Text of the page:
10. Standard member YCP
    03 Oct '10 21:44 / 1 edit
    Well, I'm going with Chernev's book then.... thanks
  11. 03 Oct '10 21:47
    Originally posted by YCP
    Well, I'm going with Chernev's book then.... thanks
    You might also want to go to the Heisman link I gave (his recommended books page). There you will find a couple of links to two of his Novice Nook articles: Chess Books and Prerequisites, and An Improvement plan. The articles are a little dated, but still very helpful.
  12. Standard member nimzo5
    Ronin
    04 Oct '10 16:16
    go with Chernev or Reinfeld.
  13. 15 Oct '10 12:26 / 4 edits
    Hello friends in spite of finding the book i suggest you to find the online sites that are very helpful in providing the useful tips and improves your game.There are lots of websites are available online providing chess books. On internet you will find the <a best chess coaches to improve your game. I suggest you one website http://www.ichessu.com.
  14. 18 Oct '10 18:03
    Originally posted by YCP
    I'm sorry if I'm being too demading, but I don't want to spend money on some book that's not gonna help me.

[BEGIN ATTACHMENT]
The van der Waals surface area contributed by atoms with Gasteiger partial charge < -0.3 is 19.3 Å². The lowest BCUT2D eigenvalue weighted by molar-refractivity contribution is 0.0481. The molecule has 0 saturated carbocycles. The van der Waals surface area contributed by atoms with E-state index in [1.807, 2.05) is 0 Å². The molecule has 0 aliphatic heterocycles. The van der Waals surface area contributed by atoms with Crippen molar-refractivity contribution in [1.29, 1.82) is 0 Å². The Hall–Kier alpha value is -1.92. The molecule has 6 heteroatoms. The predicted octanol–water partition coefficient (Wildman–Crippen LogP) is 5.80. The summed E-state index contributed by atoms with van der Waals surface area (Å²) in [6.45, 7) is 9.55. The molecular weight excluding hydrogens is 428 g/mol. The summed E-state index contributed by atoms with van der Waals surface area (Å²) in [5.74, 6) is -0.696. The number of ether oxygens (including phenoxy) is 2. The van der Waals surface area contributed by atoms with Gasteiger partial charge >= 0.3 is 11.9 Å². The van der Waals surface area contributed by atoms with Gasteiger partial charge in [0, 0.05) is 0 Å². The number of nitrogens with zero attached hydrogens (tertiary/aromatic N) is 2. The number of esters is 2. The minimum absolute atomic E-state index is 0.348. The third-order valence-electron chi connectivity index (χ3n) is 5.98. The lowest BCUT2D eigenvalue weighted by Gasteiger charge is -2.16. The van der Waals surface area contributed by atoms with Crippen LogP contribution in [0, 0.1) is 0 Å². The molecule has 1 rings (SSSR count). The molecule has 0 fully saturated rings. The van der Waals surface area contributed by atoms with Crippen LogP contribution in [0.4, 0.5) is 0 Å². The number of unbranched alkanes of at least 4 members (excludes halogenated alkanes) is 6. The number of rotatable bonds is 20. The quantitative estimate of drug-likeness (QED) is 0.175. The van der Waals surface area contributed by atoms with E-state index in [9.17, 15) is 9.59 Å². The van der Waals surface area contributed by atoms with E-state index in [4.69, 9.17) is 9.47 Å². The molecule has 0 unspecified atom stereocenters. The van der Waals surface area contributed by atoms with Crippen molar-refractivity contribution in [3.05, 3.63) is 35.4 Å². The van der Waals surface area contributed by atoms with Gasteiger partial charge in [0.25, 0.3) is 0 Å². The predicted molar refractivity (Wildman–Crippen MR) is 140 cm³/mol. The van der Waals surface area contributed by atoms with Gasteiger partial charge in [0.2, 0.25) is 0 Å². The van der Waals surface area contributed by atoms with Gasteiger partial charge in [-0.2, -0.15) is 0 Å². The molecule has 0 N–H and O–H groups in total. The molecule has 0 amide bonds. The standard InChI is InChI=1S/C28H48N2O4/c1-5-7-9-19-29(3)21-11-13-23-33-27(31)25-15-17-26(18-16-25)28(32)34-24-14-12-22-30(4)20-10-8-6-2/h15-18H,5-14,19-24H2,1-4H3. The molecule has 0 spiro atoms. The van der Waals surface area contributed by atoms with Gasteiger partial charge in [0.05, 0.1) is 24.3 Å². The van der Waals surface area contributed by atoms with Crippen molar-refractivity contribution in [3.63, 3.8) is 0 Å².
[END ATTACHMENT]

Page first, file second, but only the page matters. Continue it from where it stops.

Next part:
Some suggestions:

    (1) Visit a public library or a bookstore. The best way to see if a book looks good is to look at it.

    (2) Buy used online. Most titles have multiple sellers with a wide variety of prices, as well as a description of book condition.

    (3) Consider "The Improving Chess Thinker" by chess coach Dan Heisman (2009). Here's a link with reviews:

    http://www.amazon.com/Improving-Chess-Thinker-Dan-Heisman/dp/0979148243

    Incidentally, you'll find a few bad reviews for nearly any book on sale where the general public can post comments. The question is always whether the objections are relevant and compelling. Nearly 2/3 of the 15 reviews of this title are five-star. The first two reviews are particularly well written, descriptive, and accurate.
  15. 19 Oct '10 10:03
    May be a little late if you've already decided, but I've recently brought two of Seirawan's books: Winning Chess Tactics and Winning Chess Strategies, and found them to be very helpful already though I haven't yet finished either. I imagine the rest of the series is just as good...

    Of course, you may be a better player than I (I don't have rating OTB/chess.com and you don't have one here, so no way to compare!) so maybe others here have used them and can comment on their level...